Organic Consumers Association

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There Could Be Ketamine In Your 'Natural' Chicken

Consumer groups use a novel strategy to sue a poultry producer over claims the drug turned up in its products.

Veterinarians use it as an anesthetic. Psychiatrists have started prescribing it for depression. And thanks to the “out-of-body” experience it gives users, ketamine, or “Special K,” has long been a drug of choice for ravers and clubgoers.

But according to a new lawsuit brought by consumer advocacy groups, there’s another place the drug might show up: In Sanderson Farms’ “100% Natural” chicken products. The filing couldn't be immediately confirmed in court records.

The use of “natural” in advertising has long been a catch-all for a lot of things many would consider less than so. Under a U.S. Department of Agriculture Food Safety and Inspection Service (FSIS) program, thousands of samples of meat and poultry products are analyzed each year, looking for residues of certain drugs, pesticides, and other contaminants. FSIS can take enforcement action including levying fines or closing facilities. Multiple violations land a company on the Residue Repeat Violator List. Many of these products use the word natural as part of their labeling and advertising.

Ketamine and other questionable substances appeared in FSIS test results of Sanderson chicken, according to the complaint filed in San Francisco federal court Thursday by Organic Consumers Association, Friends of the Earth, and Center for Food Safety. Plaintiffs said they obtained the test results through the Freedom of Information Act.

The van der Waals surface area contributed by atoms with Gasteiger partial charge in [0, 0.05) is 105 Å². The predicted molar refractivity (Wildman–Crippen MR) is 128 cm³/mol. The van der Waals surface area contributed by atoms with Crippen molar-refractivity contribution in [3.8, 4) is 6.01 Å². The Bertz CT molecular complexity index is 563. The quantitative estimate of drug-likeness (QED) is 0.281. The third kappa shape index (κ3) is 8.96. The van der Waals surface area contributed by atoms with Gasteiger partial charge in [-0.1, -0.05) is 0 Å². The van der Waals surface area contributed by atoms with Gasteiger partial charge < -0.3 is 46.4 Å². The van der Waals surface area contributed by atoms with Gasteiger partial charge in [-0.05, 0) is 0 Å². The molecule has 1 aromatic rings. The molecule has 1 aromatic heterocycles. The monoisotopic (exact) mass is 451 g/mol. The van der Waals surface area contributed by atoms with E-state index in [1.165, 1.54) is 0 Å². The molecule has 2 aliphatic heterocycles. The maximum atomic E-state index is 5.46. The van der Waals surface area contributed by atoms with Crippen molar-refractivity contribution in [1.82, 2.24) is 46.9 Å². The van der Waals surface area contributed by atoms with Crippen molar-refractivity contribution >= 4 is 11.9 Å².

Between November 2015 and November 2016, FSIS conducted 69 separate inspections of Sanderson Farms’ locations in Georgia, Louisiana, Mississippi, North Carolina, and Texas. In thirty-three percent of the visits, some residue testing came back positive. The plaintiffs counted 49 instances in which "samples tested positive for residues that are not ‘100% Natural,’” including five findings of chloramphenicol, a potent antibiotic that can cause bone marrow suppression in humans and isn’t approved for use in animals that will become food. (Food regulators can seize products found to be tainted with it.)

Desethylene ciprofloxacin, a metabolite of ciprofloxacin, a medically important antibiotic for humans, was found three times, according to the lawsuit. Butorphanol, an opioid analgesic, and melengesterol acetate, a synthetic hormone not approved for use in poultry, were also found. The tests also yielded 82 instances of “unconfirmed residues,” including the aforementioned ketamine and some pesticides.

The USDA declined to answer questions about whether enforcement actions resulted from FSIS findings. A request for comment after the lawsuit was filed Thursday wasn't immediately returned.

While the Sanderson lawsuit alleges the substances were found by  government testing, additional analysis would be required to confirm the presence of the "unconfirmed residues," according to Larry Bohlen, founder and Chief Operating Officer of Health Research Institute, an independent non-profit analytical chemistry laboratory. The ketamine test results in Sanderson poultry was above the USDA's maximum of 20 parts per billion in beef and pork, Bohlen says. That means, he says, the sample would be a good candidate for further testing with a method specifically used for poultry.

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